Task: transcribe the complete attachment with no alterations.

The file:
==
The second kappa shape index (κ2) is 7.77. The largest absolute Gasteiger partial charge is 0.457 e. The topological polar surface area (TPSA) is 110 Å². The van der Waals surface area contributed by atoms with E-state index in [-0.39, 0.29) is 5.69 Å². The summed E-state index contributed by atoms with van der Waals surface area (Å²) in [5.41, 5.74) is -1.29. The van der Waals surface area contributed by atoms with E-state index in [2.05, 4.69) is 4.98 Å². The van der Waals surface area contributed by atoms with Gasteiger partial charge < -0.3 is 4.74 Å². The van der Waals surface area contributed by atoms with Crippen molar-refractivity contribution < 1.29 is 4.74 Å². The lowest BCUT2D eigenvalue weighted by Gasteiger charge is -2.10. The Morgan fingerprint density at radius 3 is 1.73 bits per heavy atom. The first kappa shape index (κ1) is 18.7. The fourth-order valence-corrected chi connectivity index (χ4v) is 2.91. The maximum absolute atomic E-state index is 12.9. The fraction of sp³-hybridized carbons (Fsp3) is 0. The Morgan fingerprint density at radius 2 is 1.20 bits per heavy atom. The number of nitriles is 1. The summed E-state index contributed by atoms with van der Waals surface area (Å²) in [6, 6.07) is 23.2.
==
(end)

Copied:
The second kappa shape index (κ2) is 7.77. The largest absolute Gasteiger partial charge is 0.457 e. The topological polar surface area (TPSA) is 110 Å². The van der Waals surface area contributed by atoms with E-state index in [-0.39, 0.29) is 5.69 Å². The summed E-state index contributed by atoms with van der Waals surface area (Å²) in [5.41, 5.74) is -1.29. The van der Waals surface area contributed by atoms with E-state index in [2.05, 4.69) is 4.98 Å². The van der Waals surface area contributed by atoms with Gasteiger partial charge < -0.3 is 4.74 Å². The van der Waals surface area contributed by atoms with Crippen molar-refractivity contribution < 1.29 is 4.74 Å². The lowest BCUT2D eigenvalue weighted by Gasteiger charge is -2.10. The Morgan fingerprint density at radius 3 is 1.73 bits per heavy atom. The first kappa shape index (κ1) is 18.7. The fourth-order valence-corrected chi connectivity index (χ4v) is 2.91. The maximum absolute atomic E-state index is 12.9. The fraction of sp³-hybridized carbons (Fsp3) is 0. The Morgan fingerprint density at radius 2 is 1.20 bits per heavy atom. The number of nitriles is 1. The summed E-state index contributed by atoms with van der Waals surface area (Å²) in [6, 6.07) is 23.2.